This guest post is by Jeffrey Steinborn, a Seattle attorney who has defended marijuana clients for decades. He opposes Initiative 502, which would legalize, tax, and regulate marijuana. —Eds

Initiative 502 is a law enforcement sting in plain sight. Read it before you support it. Although the mandatory DUI conviction at 5ng of active THC per milliliter of blood is troubling and possibly unconstitutional, the inevitable federal preemption of this initiative, along with its provisions requiring mandatory self-incrimination make it a dangerous illusion. Remarkably, this untenable initiative has already hijacked the support of much of the cannabis reform movement.

Here are some undisputed facts:

1. Washington State's proposed initiative I-502 centers around a plan to legalize cannabis by having the state Washington State Liquor Control Board (WSLCB) license and regulate cannabis commerce.

2. I-502 specifically instructs the WSLCB to cooperate with federal law enforcement.

3. When the state legislature passed a similar bill earlier this year, legalizing and regulating cannabis commerce, but only for medical marijuana, the United States Attorneys for both districts in the State of Washington responded instantly to an inquiry from Governor Chris Gregoire regarding the conflict with federal law. Within 24 hours these US Attorneys had consulted with Washington, D.C. Their response: Anyone who participated in that scheme could face the full spectrum of federal prosecution and asset forfeiture. The governor then vetoed all provisions of the legislation that appeared to place state employees in danger of prosecution.

4. The federal government is currently aggressively prosecuting persons who are in apparent compliance with state cannabis law in several states, including Washington. See, for example, Dale Gieringer's November 7, 2011 post.

These are undisputed facts. What’s wrong with a state law that attempts to legalize and regulate cannabis through a system requiring that participants register with the state or be licensed by the state? In the most recent litigation of the issue of confidentiality of state-held records, a federal magistrate judge called the idea delusional.

Confidential records held by state authorities can and will be subpoenaed by federal law enforcement. Below are excerpts from U.S. v. Michigan Department of Community Health, United States District Court, Western District of Michigan, Case 1:10-mc-00109-HWB Doc #23 Filed 06/09/11. Michigan adopted a medical-marijuana law that included registration provisions. The law provided confidentiality for those who registered. The DEA subpoenaed those records. The federal judge who heard the case not only upheld the validity of the subpoena, he ridiculed the people who had imagined that a state law could trump the federal law in his ruling:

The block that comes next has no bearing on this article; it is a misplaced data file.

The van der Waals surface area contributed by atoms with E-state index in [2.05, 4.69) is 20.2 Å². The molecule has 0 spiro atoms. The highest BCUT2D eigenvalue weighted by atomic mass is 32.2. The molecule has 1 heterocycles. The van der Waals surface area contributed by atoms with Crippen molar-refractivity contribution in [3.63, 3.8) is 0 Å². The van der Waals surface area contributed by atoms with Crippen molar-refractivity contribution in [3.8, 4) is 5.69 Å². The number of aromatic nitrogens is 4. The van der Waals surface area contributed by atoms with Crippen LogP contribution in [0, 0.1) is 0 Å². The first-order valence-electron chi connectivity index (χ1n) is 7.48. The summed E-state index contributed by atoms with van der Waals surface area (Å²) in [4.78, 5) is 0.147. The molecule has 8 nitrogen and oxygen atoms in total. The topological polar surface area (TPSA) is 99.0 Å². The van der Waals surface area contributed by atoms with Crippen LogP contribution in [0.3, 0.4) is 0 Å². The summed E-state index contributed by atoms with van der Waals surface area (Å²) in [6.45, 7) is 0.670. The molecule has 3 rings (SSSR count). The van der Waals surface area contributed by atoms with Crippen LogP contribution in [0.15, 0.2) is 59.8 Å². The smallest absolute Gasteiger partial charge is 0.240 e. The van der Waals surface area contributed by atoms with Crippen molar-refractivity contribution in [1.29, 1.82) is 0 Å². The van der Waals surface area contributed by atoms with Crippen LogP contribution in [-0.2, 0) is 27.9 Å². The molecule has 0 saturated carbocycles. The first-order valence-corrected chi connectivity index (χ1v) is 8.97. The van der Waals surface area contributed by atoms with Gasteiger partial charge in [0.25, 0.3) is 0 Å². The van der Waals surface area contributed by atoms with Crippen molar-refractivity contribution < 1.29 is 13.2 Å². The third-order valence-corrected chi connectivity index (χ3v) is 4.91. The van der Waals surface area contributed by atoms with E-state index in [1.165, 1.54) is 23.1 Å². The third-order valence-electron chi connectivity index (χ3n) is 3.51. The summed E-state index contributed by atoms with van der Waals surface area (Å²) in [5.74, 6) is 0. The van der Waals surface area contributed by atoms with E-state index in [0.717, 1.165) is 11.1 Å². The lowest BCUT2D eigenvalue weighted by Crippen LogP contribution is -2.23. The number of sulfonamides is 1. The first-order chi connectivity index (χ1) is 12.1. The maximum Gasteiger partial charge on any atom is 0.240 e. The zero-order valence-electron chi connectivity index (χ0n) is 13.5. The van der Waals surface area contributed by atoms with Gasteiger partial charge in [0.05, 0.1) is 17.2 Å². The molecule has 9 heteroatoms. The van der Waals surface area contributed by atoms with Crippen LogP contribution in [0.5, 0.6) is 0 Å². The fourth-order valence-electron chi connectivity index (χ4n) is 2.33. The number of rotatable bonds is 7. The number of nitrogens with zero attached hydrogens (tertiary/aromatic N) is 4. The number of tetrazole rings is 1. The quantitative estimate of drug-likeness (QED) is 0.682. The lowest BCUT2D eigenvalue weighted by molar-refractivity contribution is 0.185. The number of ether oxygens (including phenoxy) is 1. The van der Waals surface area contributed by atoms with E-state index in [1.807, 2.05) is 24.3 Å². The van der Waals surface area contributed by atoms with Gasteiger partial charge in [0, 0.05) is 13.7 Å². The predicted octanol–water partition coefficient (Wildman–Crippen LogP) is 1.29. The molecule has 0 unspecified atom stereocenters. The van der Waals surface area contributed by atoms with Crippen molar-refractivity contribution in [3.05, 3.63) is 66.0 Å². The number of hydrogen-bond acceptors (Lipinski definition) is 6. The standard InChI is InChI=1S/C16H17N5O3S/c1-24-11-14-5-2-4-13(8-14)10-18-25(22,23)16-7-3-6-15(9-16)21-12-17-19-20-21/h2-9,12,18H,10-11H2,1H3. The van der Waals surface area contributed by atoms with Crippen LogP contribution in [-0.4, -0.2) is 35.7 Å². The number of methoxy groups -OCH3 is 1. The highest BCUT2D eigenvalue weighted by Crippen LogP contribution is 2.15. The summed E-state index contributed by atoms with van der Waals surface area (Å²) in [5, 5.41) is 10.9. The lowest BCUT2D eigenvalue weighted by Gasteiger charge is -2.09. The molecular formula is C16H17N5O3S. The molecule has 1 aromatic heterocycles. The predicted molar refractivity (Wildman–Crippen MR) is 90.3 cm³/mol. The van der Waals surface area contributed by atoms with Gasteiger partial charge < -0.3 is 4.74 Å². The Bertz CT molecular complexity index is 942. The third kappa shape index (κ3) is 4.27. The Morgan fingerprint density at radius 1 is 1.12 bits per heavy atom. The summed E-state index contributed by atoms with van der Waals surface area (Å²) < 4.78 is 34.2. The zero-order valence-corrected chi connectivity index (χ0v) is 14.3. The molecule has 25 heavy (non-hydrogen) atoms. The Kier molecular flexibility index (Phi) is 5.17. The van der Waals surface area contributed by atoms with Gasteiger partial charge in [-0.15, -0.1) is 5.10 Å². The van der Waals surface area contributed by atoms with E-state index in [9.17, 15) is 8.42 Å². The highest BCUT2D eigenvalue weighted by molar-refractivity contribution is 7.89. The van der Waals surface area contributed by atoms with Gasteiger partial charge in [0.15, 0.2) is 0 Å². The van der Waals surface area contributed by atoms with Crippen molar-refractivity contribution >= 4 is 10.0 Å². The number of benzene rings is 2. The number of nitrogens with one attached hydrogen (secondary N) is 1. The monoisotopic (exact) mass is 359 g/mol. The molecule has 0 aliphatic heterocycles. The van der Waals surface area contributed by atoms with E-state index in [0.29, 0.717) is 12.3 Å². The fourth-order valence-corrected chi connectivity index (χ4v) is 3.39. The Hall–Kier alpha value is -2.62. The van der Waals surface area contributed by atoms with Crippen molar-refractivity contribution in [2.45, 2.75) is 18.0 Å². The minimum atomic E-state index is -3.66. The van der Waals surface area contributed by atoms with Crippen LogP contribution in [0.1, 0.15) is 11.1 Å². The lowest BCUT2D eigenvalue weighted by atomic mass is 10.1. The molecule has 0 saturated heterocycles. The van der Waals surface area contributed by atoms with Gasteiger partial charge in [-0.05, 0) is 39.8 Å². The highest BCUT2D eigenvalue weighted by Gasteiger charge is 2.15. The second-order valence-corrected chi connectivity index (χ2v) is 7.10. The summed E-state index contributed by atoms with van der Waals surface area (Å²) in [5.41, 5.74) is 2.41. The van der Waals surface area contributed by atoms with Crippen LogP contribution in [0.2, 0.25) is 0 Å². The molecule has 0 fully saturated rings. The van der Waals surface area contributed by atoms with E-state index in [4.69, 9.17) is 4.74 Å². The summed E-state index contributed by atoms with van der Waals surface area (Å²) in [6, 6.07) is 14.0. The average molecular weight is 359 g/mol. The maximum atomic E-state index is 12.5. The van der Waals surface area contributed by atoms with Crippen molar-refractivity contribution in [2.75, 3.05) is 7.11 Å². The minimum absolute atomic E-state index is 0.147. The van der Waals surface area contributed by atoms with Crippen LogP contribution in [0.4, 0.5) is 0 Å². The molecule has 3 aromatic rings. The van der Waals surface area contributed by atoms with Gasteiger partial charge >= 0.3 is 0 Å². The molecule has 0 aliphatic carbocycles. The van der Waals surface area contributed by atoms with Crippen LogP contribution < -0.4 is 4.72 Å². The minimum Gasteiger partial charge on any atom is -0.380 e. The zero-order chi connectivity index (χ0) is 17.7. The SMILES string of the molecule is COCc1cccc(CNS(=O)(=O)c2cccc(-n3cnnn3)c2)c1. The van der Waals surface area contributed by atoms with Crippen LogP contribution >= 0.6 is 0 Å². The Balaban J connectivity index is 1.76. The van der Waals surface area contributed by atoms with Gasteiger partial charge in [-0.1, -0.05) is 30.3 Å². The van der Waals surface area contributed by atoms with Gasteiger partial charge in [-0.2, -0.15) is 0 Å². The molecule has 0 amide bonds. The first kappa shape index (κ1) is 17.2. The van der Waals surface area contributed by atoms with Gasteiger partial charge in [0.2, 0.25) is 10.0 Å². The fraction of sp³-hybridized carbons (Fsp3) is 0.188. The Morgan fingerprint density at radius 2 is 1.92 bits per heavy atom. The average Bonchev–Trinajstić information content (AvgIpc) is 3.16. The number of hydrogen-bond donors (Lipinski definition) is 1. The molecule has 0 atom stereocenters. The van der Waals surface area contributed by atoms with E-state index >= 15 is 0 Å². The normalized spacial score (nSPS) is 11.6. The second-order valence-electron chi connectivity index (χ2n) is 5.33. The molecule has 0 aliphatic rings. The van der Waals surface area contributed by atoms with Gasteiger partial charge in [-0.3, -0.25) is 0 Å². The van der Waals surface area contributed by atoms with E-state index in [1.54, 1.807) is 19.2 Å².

When Michigan adopted the [Michigan Medical Marihuana Act] with its confidentiality provisions, it, of course, only changed Michigan law. The very text of the MMMA recognizes that “federal law currently prohibits any use of marijuana” (MCL § 333.26422(c)). Thus, anyone who is not deluding himself or trying to push an agenda knows that the confidentiality provisions are only binding on the State of Michigan and its agents, not the federal government and its agencies. (At page 12 of slip opinion).

At page 13 of his opinion, the judge continues:

The nationwide federal law against marijuana, and the nationwide federal organizations that enforce that law, were the same the day after Michigan adopted the MMMA as they were the day before. They did not go away. Thus, no reasonable person can expect to have a right of privacy from federal investigation when they violate federal laws. The MMMA card affords its holder no greater cloak of privacy than did the emperor’s new clothes. To believe the contrary is simply to close one’s eyes to reality. But when you open your eyes, the emperor is still naked; the elephant is still in the room.

I have great respect for those who support this initiative in Washington State. I respectfully suggest that they read it. If anyone, having read the entire initiative, and having considered the recent history of similar attempts both in Washington and elsewhere, still believes that I-502 proposes a plan that will entice state employees to ignore the warnings of our United States Attorneys and face the full spectrum of prosecution, or will entice those engaged in cannabis commerce to put their names on a list that must be turned over upon the demand of any federal agency, then they should support I-502. In doing so they should consider the fact that a number of the most dedicated and experienced cannabis law reformers in the state feel that I-502 will not effectively legalize cannabis, but instead will make things worse for everyone, while sapping necessary energy from real reform—and all this at a time when the public is ready for it.